Miller Harris Citron Citron: A Citrus With Staying Power

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 The problem with most citrus scents is that they start all zingy and end up a bit sour and depleted, like a dried up orange. Take Guerlain Pamplelune for instance. Regarded by many as a citrus masterpiece, but many reviewers report a gone off note or a BO note in the drydown.

Miller Harris Citron Citron stays citrussy to the very end. It was Lyn Harris’s first ever offering, and whilst I love it, Luca Turin does not, preferring the more recent Fleurs de Sel which I reviewed earlier in my blog.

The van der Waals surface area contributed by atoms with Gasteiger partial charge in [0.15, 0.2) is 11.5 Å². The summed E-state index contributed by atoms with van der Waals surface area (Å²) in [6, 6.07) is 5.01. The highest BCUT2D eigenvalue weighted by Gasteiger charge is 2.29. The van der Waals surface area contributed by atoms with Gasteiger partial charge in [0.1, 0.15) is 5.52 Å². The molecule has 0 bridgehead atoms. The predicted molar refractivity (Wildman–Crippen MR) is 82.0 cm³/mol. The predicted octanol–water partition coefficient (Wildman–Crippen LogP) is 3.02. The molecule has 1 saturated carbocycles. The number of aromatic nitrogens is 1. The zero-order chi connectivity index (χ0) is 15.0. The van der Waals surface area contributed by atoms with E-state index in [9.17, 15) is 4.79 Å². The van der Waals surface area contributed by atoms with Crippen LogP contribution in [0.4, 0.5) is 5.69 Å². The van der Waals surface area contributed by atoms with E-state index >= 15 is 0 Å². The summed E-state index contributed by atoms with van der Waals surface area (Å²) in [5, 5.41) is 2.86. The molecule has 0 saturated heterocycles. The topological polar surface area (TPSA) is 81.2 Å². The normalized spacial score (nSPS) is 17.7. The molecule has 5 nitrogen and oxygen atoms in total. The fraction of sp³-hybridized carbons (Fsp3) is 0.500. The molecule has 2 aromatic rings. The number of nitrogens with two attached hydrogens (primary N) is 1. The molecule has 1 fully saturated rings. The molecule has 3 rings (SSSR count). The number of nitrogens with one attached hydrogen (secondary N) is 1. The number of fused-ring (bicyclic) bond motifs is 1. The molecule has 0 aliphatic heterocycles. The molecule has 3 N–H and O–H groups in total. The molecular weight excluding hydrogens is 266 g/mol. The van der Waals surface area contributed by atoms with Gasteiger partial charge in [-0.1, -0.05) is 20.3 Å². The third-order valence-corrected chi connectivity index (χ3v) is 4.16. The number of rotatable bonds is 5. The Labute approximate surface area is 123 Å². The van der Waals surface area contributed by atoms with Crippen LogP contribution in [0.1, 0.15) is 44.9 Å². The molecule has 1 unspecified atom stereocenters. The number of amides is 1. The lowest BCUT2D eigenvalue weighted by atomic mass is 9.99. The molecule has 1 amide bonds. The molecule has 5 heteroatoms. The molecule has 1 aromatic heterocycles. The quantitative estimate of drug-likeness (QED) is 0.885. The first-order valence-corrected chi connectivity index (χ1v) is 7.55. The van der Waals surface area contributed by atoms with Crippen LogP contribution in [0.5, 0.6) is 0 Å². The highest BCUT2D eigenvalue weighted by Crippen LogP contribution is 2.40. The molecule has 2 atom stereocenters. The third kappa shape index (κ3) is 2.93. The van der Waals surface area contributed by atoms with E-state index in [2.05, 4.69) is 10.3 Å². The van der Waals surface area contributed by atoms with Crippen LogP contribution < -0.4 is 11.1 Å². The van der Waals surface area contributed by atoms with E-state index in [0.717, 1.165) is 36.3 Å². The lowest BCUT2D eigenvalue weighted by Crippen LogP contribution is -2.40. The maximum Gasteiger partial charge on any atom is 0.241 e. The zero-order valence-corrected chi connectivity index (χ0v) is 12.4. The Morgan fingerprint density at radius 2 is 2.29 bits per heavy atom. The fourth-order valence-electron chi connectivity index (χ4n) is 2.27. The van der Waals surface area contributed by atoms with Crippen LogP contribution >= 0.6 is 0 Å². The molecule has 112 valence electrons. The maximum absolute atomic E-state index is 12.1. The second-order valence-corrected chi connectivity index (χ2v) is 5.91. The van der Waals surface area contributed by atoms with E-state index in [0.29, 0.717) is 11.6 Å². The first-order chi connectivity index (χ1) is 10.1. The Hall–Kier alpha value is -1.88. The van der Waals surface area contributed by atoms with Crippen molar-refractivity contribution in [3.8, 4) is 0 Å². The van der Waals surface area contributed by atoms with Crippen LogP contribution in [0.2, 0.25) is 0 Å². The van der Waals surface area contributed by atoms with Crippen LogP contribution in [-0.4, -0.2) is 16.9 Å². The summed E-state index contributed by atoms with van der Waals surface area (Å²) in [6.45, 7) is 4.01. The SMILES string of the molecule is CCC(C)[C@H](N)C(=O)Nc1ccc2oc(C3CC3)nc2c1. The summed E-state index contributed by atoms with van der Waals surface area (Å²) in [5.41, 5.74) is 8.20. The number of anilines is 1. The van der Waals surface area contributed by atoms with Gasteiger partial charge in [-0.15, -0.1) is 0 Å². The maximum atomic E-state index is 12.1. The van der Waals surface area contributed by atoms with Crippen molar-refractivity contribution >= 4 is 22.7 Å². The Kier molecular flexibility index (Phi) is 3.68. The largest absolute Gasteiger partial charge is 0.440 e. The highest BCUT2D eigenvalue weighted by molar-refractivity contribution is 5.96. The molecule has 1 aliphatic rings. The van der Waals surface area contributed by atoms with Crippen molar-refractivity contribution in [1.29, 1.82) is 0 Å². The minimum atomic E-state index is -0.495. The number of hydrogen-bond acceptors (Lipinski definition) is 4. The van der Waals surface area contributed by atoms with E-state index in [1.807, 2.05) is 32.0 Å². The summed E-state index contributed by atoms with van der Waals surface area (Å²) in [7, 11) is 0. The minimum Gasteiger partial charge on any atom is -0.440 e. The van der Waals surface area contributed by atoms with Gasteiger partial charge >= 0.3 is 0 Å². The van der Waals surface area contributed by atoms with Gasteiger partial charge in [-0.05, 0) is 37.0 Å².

My first thought on trying Citron Citron was that it was almost exactly the same as Biotherm Eau Vitaminee, which to my nose, is a Tropicana Orange Juice soliflore. However, Citron Citron, whilst staying true to its orange openings, dries down into a pretty and  light citrus, as delicate as a shower of petals.

Once the thirst quenching orange, lime and lemon zest has calmed down a little, in its place sits Basil and a lighter touch of Mint. This smelled floral to me, with a light prettiness that I could have sworn came from petals and Peony. Apparently not, although woody Oakmoss and Cedar are listed.  Personally, I didn’t find that this went Woody or Mossy in the drydwon as other citrus scents do: I’m thinking of Cristalle with its  beautiful Woody drydown, and O de Lancome with its mossy basenotes.